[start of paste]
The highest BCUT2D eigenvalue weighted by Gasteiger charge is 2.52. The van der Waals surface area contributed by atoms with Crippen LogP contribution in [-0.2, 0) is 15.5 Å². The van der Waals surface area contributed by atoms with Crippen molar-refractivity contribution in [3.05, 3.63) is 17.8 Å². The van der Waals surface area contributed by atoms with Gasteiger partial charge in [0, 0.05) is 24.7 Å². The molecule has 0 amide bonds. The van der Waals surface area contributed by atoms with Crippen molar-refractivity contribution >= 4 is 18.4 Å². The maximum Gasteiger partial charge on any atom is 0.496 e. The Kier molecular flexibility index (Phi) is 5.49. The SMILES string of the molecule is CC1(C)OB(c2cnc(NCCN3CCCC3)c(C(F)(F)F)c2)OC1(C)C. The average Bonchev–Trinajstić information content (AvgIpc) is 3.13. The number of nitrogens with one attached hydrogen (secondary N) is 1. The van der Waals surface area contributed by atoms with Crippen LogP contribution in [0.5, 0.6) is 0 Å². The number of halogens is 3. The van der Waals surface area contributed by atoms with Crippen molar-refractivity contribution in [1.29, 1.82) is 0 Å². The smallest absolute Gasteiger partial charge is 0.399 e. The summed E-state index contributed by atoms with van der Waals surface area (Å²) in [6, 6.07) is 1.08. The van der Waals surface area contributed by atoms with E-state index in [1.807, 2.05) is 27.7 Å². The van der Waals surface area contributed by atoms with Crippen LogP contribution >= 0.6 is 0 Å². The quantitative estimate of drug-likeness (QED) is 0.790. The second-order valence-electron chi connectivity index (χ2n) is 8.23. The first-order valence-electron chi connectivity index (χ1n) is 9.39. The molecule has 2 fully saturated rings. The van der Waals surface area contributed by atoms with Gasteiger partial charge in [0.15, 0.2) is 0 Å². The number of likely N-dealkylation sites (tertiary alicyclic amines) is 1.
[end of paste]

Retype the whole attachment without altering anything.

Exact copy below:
The highest BCUT2D eigenvalue weighted by Gasteiger charge is 2.52. The van der Waals surface area contributed by atoms with Crippen LogP contribution in [-0.2, 0) is 15.5 Å². The van der Waals surface area contributed by atoms with Crippen molar-refractivity contribution in [3.05, 3.63) is 17.8 Å². The van der Waals surface area contributed by atoms with Gasteiger partial charge in [0, 0.05) is 24.7 Å². The molecule has 0 amide bonds. The van der Waals surface area contributed by atoms with Crippen molar-refractivity contribution >= 4 is 18.4 Å². The maximum Gasteiger partial charge on any atom is 0.496 e. The Kier molecular flexibility index (Phi) is 5.49. The SMILES string of the molecule is CC1(C)OB(c2cnc(NCCN3CCCC3)c(C(F)(F)F)c2)OC1(C)C. The average Bonchev–Trinajstić information content (AvgIpc) is 3.13. The number of nitrogens with one attached hydrogen (secondary N) is 1. The van der Waals surface area contributed by atoms with Crippen LogP contribution in [0.5, 0.6) is 0 Å². The number of halogens is 3. The van der Waals surface area contributed by atoms with Crippen molar-refractivity contribution in [1.29, 1.82) is 0 Å². The smallest absolute Gasteiger partial charge is 0.399 e. The summed E-state index contributed by atoms with van der Waals surface area (Å²) in [6, 6.07) is 1.08. The van der Waals surface area contributed by atoms with E-state index in [1.807, 2.05) is 27.7 Å². The van der Waals surface area contributed by atoms with Crippen LogP contribution >= 0.6 is 0 Å². The quantitative estimate of drug-likeness (QED) is 0.790. The second-order valence-electron chi connectivity index (χ2n) is 8.23. The first-order valence-electron chi connectivity index (χ1n) is 9.39. The molecule has 2 fully saturated rings. The van der Waals surface area contributed by atoms with Gasteiger partial charge in [0.15, 0.2) is 0 Å². The number of likely N-dealkylation sites (tertiary alicyclic amines) is 1.